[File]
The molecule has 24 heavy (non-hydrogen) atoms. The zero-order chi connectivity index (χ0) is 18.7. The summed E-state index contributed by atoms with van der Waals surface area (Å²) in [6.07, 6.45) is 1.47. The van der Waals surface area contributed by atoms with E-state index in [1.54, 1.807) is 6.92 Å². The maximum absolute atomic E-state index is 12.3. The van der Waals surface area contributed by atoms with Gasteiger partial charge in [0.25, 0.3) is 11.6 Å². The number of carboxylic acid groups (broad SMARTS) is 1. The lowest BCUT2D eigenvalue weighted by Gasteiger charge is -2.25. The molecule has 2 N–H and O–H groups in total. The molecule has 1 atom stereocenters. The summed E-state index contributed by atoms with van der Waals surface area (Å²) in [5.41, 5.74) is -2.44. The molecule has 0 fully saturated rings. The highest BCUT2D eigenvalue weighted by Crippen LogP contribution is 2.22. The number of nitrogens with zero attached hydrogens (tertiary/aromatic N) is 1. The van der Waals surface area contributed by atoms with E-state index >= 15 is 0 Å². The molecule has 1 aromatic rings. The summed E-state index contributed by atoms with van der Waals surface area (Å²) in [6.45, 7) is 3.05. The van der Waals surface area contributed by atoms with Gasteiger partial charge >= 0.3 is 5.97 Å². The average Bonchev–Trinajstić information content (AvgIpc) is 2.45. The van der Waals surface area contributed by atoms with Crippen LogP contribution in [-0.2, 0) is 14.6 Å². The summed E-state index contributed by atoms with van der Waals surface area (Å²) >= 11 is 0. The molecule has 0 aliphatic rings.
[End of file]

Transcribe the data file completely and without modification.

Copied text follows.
The molecule has 24 heavy (non-hydrogen) atoms. The zero-order chi connectivity index (χ0) is 18.7. The summed E-state index contributed by atoms with van der Waals surface area (Å²) in [6.07, 6.45) is 1.47. The van der Waals surface area contributed by atoms with E-state index in [1.54, 1.807) is 6.92 Å². The maximum absolute atomic E-state index is 12.3. The van der Waals surface area contributed by atoms with Gasteiger partial charge in [0.25, 0.3) is 11.6 Å². The number of carboxylic acid groups (broad SMARTS) is 1. The lowest BCUT2D eigenvalue weighted by Gasteiger charge is -2.25. The molecule has 2 N–H and O–H groups in total. The molecule has 1 atom stereocenters. The summed E-state index contributed by atoms with van der Waals surface area (Å²) in [5.41, 5.74) is -2.44. The molecule has 0 fully saturated rings. The highest BCUT2D eigenvalue weighted by Crippen LogP contribution is 2.22. The number of nitrogens with zero attached hydrogens (tertiary/aromatic N) is 1. The van der Waals surface area contributed by atoms with E-state index >= 15 is 0 Å². The molecule has 1 aromatic rings. The summed E-state index contributed by atoms with van der Waals surface area (Å²) in [6.45, 7) is 3.05. The van der Waals surface area contributed by atoms with Gasteiger partial charge >= 0.3 is 5.97 Å². The average Bonchev–Trinajstić information content (AvgIpc) is 2.45. The van der Waals surface area contributed by atoms with Crippen LogP contribution in [-0.2, 0) is 14.6 Å². The summed E-state index contributed by atoms with van der Waals surface area (Å²) >= 11 is 0. The molecule has 0 aliphatic rings.